HALLOWEEN: RESURRECTION Add To My Top 10

Reliving a Nightmare

Content -3
Quality
None Light Moderate Heavy
Language        
Violence        
Sex        
Nudity        

Release Date: July 12, 2002

Starring: Busta Rhymes, Bianca Kajlich, Thomas Ian Nichols, Tyra Banks, Brad Loree, and Jamie Lee Curtis

Genre: Horror

Audience: Teenagers and adults

Rating: R

Runtime: 86 minutes

Distributor: Dimension Films (Miramax)

Director: Rick Rosenthal

Executive Producer: Moustapha Akkad

Producer: Paul Freedman

Writer: Larry Brand and Sean Hood

Address Comments To:

Bob Weinstein & Harvey Weinstein
Dimension Films
99 Hudson Street, 5th Floor
New York, NY 10013
Phone: (212) 219-4100
Fax: (212) 941-3836
www.dimensionfilms.com

Content:

(PaPa, B, LLL, VVV, S, NN, A, DD, M) Pagan worldview with some moral elements of helping other people survive mad killer’s attacks; at least 69 strong obscenities including many “f” words and 17 mostly mild exclamatory profanities; strong horror violence includes many brutal stabbings, several hangings, pools of blood, murders, people hit killer with objects, impalings, and martial arts used against killer; attempted fornication interrupted; upper female nudity and woman in bra; alcohol use; marijuana use; and, exploitation, greed, lying, and manipulating facts for Internet sensationalism mostly rebuked.

Summary:

In HALLOWEEN: RESURRECTION, two producers of Internet videos hire six young people to spend some time in the old abandoned home of mad serial killer, Michael Myers, who’s still on the loose. Some clever themes and metaphors cannot redeem this movie aesthetically, morally or spiritually.

Review:

HALLOWEEN: RESURRECTION brings back the mad killer with the butcher knife, Michael Myers, for the seventh time. In the story, two black Internet producers of online material ask six young people to spend several nights in Michael’s abandoned family home, to learn the secret of what drove Michael to murder one of his sisters, an act depicted in the very first movie. The producers will televise the people’s experiences over the Internet. Leading the pack of young victims is a young college student named Sara, who literally takes the place of Jamie Lee Curtis, the star of the first two or three HALLOWEEN movies, as the heroine.

HALLOWEEN: RESURRECTION tries to capitalize on the clever themes of voyeurism and relentless evil in the first movie. For instance, before going into the house, Sara makes Internet friends with a high school student, who tries to help her survive Michael’s attacks while he and his friends watch what happens on the World Wide Web. This thematic cleverness saves RESURRECTION from being perfectly worthless, quality wise. In effect, the movie is comparing the Internet viewers in the movie with those moviegoers who might actually go to see HALLOWEEN: RESURRECTION. This clever storytelling technique does not, however, lift the story above average aesthetically speaking, nor can it redeem the movie’s lurid use of violence, sex, nudity, and marijuana use. Ultimately, though, it’s the violence and foul language here that’s most excessive.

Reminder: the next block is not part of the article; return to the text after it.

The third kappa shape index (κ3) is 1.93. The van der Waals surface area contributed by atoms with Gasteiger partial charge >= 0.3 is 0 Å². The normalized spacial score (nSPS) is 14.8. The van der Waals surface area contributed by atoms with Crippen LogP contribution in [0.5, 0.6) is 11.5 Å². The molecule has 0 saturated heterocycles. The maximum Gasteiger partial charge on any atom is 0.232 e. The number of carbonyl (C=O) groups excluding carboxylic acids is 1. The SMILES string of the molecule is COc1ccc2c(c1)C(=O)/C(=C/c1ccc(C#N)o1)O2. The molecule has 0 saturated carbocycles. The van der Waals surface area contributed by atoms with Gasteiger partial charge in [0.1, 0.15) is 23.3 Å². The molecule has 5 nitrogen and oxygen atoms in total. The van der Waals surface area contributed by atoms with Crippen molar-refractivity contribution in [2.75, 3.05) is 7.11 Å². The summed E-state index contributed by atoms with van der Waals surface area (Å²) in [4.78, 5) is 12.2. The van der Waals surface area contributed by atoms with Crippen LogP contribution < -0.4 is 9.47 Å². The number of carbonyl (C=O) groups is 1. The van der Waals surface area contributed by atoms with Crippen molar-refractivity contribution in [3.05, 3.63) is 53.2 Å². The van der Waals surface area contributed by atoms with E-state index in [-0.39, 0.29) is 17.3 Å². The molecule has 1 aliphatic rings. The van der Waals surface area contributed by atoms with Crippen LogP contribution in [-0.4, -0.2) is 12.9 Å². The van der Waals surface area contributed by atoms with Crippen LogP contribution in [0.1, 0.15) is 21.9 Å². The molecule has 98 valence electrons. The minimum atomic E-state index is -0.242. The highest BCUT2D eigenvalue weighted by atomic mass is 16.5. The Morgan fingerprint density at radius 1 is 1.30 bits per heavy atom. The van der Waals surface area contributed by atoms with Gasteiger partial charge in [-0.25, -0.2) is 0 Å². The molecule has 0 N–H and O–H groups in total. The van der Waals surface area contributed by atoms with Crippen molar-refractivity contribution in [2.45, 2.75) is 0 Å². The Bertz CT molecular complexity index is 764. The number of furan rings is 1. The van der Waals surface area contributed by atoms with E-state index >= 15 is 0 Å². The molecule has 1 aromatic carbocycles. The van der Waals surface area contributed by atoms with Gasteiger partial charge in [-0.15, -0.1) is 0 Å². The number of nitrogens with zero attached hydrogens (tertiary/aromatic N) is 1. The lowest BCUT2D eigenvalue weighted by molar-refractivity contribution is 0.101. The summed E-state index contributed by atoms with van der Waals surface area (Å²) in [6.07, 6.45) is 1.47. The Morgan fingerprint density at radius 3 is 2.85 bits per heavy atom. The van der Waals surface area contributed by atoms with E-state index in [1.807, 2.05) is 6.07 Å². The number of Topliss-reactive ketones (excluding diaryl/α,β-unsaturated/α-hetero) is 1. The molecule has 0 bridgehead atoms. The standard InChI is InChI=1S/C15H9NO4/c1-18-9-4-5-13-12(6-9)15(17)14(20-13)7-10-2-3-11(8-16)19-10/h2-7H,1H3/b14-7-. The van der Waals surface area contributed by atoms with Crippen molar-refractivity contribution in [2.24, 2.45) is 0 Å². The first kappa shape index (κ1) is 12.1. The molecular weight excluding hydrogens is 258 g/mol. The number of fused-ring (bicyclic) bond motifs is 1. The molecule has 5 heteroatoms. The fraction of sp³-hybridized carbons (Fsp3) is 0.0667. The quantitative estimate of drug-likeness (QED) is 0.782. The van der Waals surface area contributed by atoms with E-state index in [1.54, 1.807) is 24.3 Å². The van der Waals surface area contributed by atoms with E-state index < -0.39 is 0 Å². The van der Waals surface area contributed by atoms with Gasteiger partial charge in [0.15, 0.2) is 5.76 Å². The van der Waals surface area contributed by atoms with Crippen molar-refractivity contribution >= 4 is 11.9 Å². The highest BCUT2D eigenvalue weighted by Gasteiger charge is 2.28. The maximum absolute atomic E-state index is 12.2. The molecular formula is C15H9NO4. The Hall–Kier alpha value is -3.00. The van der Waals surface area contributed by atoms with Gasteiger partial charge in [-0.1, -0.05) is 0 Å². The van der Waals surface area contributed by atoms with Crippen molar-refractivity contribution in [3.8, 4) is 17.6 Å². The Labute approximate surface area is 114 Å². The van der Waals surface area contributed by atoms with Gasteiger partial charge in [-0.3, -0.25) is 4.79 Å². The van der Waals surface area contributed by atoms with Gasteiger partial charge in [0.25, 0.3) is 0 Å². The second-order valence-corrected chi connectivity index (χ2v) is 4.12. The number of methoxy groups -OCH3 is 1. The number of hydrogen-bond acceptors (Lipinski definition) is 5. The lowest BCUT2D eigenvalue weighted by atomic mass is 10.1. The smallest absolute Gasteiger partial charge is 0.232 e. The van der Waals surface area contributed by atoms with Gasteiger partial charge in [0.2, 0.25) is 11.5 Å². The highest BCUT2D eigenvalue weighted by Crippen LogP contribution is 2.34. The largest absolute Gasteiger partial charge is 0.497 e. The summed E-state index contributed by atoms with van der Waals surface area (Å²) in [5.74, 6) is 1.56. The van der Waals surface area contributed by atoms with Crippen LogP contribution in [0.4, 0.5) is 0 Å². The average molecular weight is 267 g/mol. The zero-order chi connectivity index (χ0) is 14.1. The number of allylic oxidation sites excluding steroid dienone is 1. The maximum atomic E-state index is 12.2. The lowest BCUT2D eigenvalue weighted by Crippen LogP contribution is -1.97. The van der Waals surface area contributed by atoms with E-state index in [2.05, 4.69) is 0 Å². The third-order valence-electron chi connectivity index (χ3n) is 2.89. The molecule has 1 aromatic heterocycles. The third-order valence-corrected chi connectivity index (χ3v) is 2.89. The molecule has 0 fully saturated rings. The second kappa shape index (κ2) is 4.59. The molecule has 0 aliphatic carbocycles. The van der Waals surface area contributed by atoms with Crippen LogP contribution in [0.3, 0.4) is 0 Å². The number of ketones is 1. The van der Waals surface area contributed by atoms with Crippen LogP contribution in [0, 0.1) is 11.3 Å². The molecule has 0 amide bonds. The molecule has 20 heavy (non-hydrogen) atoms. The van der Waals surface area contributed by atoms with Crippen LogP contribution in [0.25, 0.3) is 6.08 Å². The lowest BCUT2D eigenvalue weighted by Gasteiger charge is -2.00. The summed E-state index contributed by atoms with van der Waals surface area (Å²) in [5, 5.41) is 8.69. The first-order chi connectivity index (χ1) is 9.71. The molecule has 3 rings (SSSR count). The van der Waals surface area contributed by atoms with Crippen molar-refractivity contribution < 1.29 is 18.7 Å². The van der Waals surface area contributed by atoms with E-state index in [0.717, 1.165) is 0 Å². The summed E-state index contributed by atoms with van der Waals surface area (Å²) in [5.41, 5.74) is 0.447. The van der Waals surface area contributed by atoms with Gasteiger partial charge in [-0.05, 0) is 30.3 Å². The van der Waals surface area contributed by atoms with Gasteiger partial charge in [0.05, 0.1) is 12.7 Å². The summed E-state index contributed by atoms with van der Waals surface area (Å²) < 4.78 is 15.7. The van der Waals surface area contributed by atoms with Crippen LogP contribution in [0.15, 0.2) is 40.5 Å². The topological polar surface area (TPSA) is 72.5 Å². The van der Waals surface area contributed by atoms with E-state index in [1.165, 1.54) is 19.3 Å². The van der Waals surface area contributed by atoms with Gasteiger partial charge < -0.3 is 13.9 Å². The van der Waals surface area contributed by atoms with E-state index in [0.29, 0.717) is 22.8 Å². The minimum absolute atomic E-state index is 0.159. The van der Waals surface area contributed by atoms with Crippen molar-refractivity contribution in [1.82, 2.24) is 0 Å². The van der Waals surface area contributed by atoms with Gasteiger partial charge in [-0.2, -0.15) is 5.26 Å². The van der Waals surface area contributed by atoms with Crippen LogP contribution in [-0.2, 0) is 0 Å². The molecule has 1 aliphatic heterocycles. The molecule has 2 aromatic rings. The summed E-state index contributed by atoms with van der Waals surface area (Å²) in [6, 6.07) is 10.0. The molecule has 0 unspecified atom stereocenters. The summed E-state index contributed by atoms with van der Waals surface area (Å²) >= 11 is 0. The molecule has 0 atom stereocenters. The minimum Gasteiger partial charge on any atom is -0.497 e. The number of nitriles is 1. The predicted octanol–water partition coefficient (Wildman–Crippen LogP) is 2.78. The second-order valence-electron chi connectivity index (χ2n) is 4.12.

In Brief:

HALLOWEEN: RESURRECTION brings back the mad killer with the butcher knife, Michael Myers, for the eighth time. In the story, two black Internet producers of online material ask six young people to spend several nights in Michael’s abandoned family home, to learn the secret of what drove Michael to murder one of his sisters, an act depicted in the very first movie. The producers will televise the people’s experiences over the Internet. Leading the pack of young victims is a young college student named Sara, who literally takes the place of Jamie Lee Curtis, the star of the first two or three HALLOWEEN movies, as the heroine.

HALLOWEEN: RESURRECTION tries to capitalize on the clever themes of voyeurism and relentless evil in the first movie. For instance, Sara makes Internet friends with a high school student, who tries to help her survive Michael’s attacks while he and his friends watch what happens on the World Wide Web. This thematic cleverness does not lift the story above average aesthetically, however, nor can it redeem the movie’s lurid use of violence, sex, nudity, and marijuana use. Ultimately, it’s the violence and foul language that’s most excessive.